|Office of the Attorney General - State of Texas
April 7, 2000
Mr. Robert R. Ray
Dear Mr. Ray:
You ask whether certain information is subject to required public disclosure under chapter 552 of the Government Code. Your request was assigned ID# 134092.
The City of Longview (the "city") received a request for
(1) Any and all police reports, incident reports, documents, statements, videotapes, recordings, and electronic communications regarding the incident between officer Richard Baldwin and [a minor] on January 8, 2000[; and]
(2) [the] personnel file, prosecution file, and complaints against officer Richard Baldwin[.]
You inform us that there have been several previous open records requests for portions of the requested information, assigned ID numbers 133425, 133760, and 133783 by this office. You state that "[t]o the extent that [the present request] is redundant of the aforementioned previous requests, the city will rely on [its] previous briefs" to this office. However, because this request also seeks copies of the personnel file of former officer Richard Baldwin, you have submitted a sample of this additional information to our office and raised exceptions to its disclosure. You claim that the submitted information is excepted from disclosure under sections 552.101, 552.103, 552.108, 552.114, 552.117, 552.119, and 552.130 of the Government Code. We have considered the exceptions you claim and reviewed the submitted representative sample of information.(1)
Section 552.103(a), the "litigation exception," excepts from disclosure information relating to litigation to which the state or a political subdivision is or may be a party. The governmental body has the burden of providing relevant facts and documents to show that the section 552.103(a) exception is applicable in a particular situation. The test for meeting this burden is a showing that (1) litigation is pending or reasonably anticipated on the date of the request, and (2) the information at issue is related to that litigation. University of Tex. Law Sch. v. Texas Legal Found., 958 S.W.2d 479 (Tex. App.--Austin, 1997, no pet.); Heard v. Houston Post Co., 684 S.W.2d 210, 212 (Tex. App.--Houston [1st Dist.] 1984, writ ref'd n.r.e.); Open Records Decision No. 551 at 4 (1990). The city must meet both prongs of this test for information to be excepted under section 552.103(a).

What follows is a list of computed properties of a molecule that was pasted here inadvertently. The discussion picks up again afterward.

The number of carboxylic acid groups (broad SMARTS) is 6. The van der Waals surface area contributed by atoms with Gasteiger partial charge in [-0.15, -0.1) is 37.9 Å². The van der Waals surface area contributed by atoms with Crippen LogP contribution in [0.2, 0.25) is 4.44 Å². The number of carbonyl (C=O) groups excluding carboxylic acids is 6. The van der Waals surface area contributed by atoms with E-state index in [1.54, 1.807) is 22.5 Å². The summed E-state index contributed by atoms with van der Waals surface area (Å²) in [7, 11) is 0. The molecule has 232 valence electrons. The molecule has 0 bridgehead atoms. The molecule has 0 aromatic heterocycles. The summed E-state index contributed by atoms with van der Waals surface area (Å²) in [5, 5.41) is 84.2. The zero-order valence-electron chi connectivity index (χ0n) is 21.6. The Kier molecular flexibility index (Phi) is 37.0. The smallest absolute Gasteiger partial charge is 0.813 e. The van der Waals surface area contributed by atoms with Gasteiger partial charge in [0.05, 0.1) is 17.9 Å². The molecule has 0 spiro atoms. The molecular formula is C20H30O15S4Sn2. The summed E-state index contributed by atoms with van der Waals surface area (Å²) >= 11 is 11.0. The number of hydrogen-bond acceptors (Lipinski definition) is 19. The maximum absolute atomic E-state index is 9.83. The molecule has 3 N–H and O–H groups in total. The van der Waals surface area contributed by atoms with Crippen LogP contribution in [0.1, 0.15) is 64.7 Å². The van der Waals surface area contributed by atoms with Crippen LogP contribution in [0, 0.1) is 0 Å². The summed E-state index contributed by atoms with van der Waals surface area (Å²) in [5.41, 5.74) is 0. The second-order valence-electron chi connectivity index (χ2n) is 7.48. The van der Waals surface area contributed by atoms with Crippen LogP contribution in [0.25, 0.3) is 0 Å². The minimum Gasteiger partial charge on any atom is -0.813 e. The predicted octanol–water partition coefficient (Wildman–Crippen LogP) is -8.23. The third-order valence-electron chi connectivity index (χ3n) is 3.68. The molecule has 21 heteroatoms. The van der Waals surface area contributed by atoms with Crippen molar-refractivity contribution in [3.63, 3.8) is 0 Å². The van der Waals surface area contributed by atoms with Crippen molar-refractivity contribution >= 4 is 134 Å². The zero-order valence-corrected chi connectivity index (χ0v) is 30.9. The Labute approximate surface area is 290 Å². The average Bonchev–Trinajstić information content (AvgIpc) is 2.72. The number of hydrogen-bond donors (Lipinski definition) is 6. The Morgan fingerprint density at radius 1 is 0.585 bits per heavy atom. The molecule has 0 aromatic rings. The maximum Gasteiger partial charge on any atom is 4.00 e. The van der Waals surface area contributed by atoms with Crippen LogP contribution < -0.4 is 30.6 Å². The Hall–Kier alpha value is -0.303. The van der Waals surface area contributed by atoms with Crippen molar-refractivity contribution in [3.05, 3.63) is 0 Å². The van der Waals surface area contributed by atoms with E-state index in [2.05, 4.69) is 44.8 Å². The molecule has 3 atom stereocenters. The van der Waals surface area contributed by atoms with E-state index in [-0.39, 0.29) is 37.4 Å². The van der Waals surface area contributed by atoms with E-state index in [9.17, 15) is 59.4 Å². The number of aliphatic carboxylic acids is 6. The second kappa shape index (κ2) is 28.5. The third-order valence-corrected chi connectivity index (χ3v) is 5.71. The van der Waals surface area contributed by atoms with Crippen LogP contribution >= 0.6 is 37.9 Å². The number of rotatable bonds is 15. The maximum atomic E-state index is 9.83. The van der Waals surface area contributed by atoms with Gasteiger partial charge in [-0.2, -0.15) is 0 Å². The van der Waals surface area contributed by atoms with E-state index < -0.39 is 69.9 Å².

The mere chance of litigation will not trigger section 552.103(a). Open Records Decision No. 452 at 4 (1986). To demonstrate that litigation is reasonably anticipated, the governmental body must furnish concrete evidence that litigation involving a specific matter is realistically contemplated and is more than mere conjecture. Id. Whether litigation is reasonably anticipated must be determined on a case-by-case basis. Open Records Decision No. 452 at 4 (1986).
You inform us that the minor named in the request was injured in a stop by Officer Baldwin on January 8, 2000. You further inform us that the injured minor retained an attorney for representation in this matter.(2) You state that "[a]ll of the requested information relates directly to the incident in question or to the background of the officer involved." Based on your arguments and the submitted information before us, we conclude that you have shown that litigation was reasonably anticipated on the date of this request. Furthermore, we find that the submitted information relates to the anticipated litigation. Therefore, except as noted below, you may withhold the submitted information pursuant to section 552.103.
We note, however, that you must release the "name, sex, ethnicity, salary, title, and dates of employment" of the individual whose personnel file was requested. Gov't Code § 552.022 (a)(2). We also note that once information has been obtained by all parties to the litigation through discovery or otherwise, no section 552.103(a) interest exists with respect to that information and such information must be disclosed. Open Records Decision Nos. 349 (1982), 320 (1982). In addition, the applicability of section 552.103(a) ends once the litigation concludes. Attorney General Opinion MW-575 (1982); Open Records Decision No. 350 (1982). Because section 552.103 is dispositive, we do not address your other arguments against public disclosure at this time.